Lee Bratcher, President of the Texas Blockchain Council, gifts us with a candid interview at the Center of Excellence for Digital Ethics at DBU. Blockchain use cases range from property rights and global land registries to digital IDs and voting. We need to educate ourselves on distributed ledger technology, its benefits, and ways to protect against the potential of corruption. Engage with Lee Bratcher as he discusses the intersection between digital ethics and the continuum from permissioned to permissionless blockchain, between transparency and data privacy, and between governments and private services. Find out how to get involved and engage others winsomely in the public square.

Lee's own words describing his background :
Currently, I am a program director at Dallas Baptist University with the responsibility to recruit students, increase academic quality, and conduct research. I have been awarded multiple grants to be used in these lines of effort and have been asked to speak by various industry groups on blockchain applications in social science. As a Captain in the U.S. Army reserves, I serve as an ROTC instructor at UT Arlington and UT Dallas and hold a security clearance.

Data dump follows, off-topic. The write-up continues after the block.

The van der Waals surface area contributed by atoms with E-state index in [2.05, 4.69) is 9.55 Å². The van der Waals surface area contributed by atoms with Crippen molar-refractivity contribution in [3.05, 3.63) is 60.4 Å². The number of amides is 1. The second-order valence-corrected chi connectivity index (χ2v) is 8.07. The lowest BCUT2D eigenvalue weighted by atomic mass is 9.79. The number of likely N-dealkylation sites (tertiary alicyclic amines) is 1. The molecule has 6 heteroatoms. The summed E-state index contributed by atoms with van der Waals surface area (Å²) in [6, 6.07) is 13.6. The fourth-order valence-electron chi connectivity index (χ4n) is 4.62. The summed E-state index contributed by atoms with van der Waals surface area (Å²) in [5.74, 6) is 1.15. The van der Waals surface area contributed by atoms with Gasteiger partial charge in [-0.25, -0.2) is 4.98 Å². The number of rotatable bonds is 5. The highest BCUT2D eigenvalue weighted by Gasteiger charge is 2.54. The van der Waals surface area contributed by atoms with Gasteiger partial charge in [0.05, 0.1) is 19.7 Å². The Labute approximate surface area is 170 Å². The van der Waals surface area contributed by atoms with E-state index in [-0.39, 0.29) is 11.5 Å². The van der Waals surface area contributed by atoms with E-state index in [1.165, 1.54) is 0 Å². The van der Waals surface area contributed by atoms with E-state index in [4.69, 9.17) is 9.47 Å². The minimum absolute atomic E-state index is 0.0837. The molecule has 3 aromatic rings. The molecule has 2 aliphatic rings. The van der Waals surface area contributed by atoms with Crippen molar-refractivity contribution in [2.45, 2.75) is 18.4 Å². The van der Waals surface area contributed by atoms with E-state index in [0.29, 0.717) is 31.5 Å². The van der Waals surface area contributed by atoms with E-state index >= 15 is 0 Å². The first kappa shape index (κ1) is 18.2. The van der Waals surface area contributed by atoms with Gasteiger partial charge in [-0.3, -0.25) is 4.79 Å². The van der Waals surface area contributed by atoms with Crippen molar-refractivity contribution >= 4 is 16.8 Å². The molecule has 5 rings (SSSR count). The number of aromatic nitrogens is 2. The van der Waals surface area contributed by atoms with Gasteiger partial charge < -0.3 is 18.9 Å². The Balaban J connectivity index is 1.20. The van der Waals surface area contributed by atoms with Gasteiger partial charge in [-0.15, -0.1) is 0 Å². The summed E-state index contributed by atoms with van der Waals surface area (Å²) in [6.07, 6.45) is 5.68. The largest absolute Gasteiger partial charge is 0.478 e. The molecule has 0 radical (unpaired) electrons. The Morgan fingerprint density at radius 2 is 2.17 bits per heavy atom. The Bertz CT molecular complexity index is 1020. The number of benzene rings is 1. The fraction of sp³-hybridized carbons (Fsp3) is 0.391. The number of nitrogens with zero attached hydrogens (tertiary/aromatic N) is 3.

"Always do the right thing." Our guest Rusty Kennington talks about inculcating proper AI design in the minds of his teams, during his interview at our Center of Excellence for Digital Ethics at Dallas Baptist University. He speaks about how to fuse digital ethics into AI systems from the beginning, focusing on a desire to serve others well, and leading by example. Today, businesses are learning that they cannot use unexplainable AI systems - we have to tame, cultivate, and mature our passion for information, so that even better results can be derived. Find out how data governance, quality, and structure can actually fuel acceleration and improve AI outcomes. We must have conversations about the strengths and weaknesses of algorithms, the goals of our AI systems, and the nature of the data, so that together we can continue to improve and advance progress responsibly.

Rusty Kennington is the Chief Information Officer at Corsicana Mattress.  His career highlights are below: